Billy had a look of bewilderment and panic in his eyes as he looked around the room. H, his teacher, her voice filled with frustration and exasperation, when she said, “Billy, that’s the wrong folder! H’s frustration mounting as she put the chalk down and turner toward Billy, seated 3 rows away. ” He jumped in his seat, causing his pencil to scrawl across the last problem at the bottom of his math paper. Moorman would recommend different words: “Check to make sure you have your blue Social Studies on your desk.” The difference between Mrs. The tone was harsh and emotional, and the message was “personalized”. Chick Moorman’s words are emotionally neutral, give specific information that Billy could use to correct his mistake, and are not “personalized” .
” Billy was a quiet, rather shy 3 grader who seemed to have one speed for everything – slow. He quickly wrote down an answer, opened his desk, stuffed the math paper into the tangled collection of things, and grabbed an orange folder. H’s words and Chick Moorman’s words is significant.
He rarely was able to finish assigned work within the time frames given by his teacher, rarely returned his homework assignments on time (unless his LD-Resource teacher helped him), and his desk was the most unorganized collection of books, folders, papers, crayons, folders, and pencils one could imagine. He didn’t notice that everyone else in the room had a blue folder on their desks.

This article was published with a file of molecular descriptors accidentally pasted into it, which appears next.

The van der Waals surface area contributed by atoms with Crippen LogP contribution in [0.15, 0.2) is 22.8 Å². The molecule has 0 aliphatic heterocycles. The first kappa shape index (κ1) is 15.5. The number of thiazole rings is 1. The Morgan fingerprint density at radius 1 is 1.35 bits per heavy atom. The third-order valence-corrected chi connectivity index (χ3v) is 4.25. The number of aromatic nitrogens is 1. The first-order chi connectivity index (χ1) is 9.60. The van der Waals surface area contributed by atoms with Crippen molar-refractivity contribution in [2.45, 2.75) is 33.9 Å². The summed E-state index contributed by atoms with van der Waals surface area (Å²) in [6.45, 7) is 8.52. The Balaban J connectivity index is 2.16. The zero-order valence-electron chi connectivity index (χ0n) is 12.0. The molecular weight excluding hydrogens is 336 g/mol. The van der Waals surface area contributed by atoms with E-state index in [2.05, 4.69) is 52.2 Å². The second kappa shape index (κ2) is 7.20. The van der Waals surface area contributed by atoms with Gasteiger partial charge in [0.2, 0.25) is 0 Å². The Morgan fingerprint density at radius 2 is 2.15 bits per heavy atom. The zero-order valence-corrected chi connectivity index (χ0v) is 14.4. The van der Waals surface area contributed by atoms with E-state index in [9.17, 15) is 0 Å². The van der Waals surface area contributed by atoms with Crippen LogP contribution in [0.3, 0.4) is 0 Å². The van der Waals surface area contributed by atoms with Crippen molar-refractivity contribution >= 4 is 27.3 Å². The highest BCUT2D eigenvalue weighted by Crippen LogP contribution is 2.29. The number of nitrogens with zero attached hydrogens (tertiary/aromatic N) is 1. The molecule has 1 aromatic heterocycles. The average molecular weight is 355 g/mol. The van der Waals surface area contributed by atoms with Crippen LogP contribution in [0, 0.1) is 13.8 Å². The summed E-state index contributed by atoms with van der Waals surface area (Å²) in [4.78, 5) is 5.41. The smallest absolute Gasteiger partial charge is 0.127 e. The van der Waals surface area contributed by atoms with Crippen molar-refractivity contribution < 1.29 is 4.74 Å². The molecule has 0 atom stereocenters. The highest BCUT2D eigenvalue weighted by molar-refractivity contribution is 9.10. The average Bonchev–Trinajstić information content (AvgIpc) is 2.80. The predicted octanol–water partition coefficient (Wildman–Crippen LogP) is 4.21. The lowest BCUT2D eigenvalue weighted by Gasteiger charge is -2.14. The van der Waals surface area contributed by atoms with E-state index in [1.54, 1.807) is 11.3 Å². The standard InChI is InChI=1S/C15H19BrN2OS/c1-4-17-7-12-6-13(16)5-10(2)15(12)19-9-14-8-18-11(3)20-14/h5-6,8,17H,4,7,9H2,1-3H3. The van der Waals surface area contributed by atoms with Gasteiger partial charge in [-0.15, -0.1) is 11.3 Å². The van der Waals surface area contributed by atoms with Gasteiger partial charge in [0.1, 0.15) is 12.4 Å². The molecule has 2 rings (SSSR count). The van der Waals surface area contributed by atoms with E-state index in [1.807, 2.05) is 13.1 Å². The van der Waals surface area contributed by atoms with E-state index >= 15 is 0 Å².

He thought slowly, worked slowly, and moved slowly.
Many days, he had to stay in from recess to get his work done. Months of frustration had been building up for Billy’s teacher, despite that fact that he was a “special education” student and had an IEP.
Billy rarely completed the same amount of work in class that almost everyone else in his room did, and it took a long time for him to find the right book, folder, or paper needed for each subject.
On this fateful day, Billy had been working feverishly on the math assignment so he could get all of the problems on the page done before Math was over and Social Studies started. All of his classmates had their Social Studies folders out .
He only had 3 to go when his teacher gave the class directions to put away their math and get out their Social Studies folders.
” is personal, pointed, critical, and points out a mistake in front of the whole class – embarrassing. Note: Chick Moorman ( has written a number of thoughtful and practical books for educators and parents.
Billy, still shaken, didn’t get much out of Social Studies that day . In this situation, “Billy, that’s the wrong folder! Since we have thousands of thoughts every day, we also have thousands of choices every day, and those thought choices result in what we say and do.
” Billy did his best to find the “right” folder, but it was close to hopeless considering the morass of his desk contents, plus he was still in panic mode after being startled and embarrassed. H hurried over to Billy’s desk, rifled through its contents as she muttered in frustration, succeeded in finding the “right” folder, placed it on top of his desk, and resumed the lesson. and yes, he had to stay in from recess so he could “catch up”. Chick Moorman, a professional educator, author, & speaker reminds us to choose our words carefully. Ralph Waldo Emerson once wrote, “The ancestor of every action is a thought.” The words that we say and the actions we take come from the thoughts we choose.
H’s words were powerful enough to place Billy in a state of panic and confusion, and he didn’t get much out of Social Studies as a result – an unfortunate circumstance for Billy and for his teacher.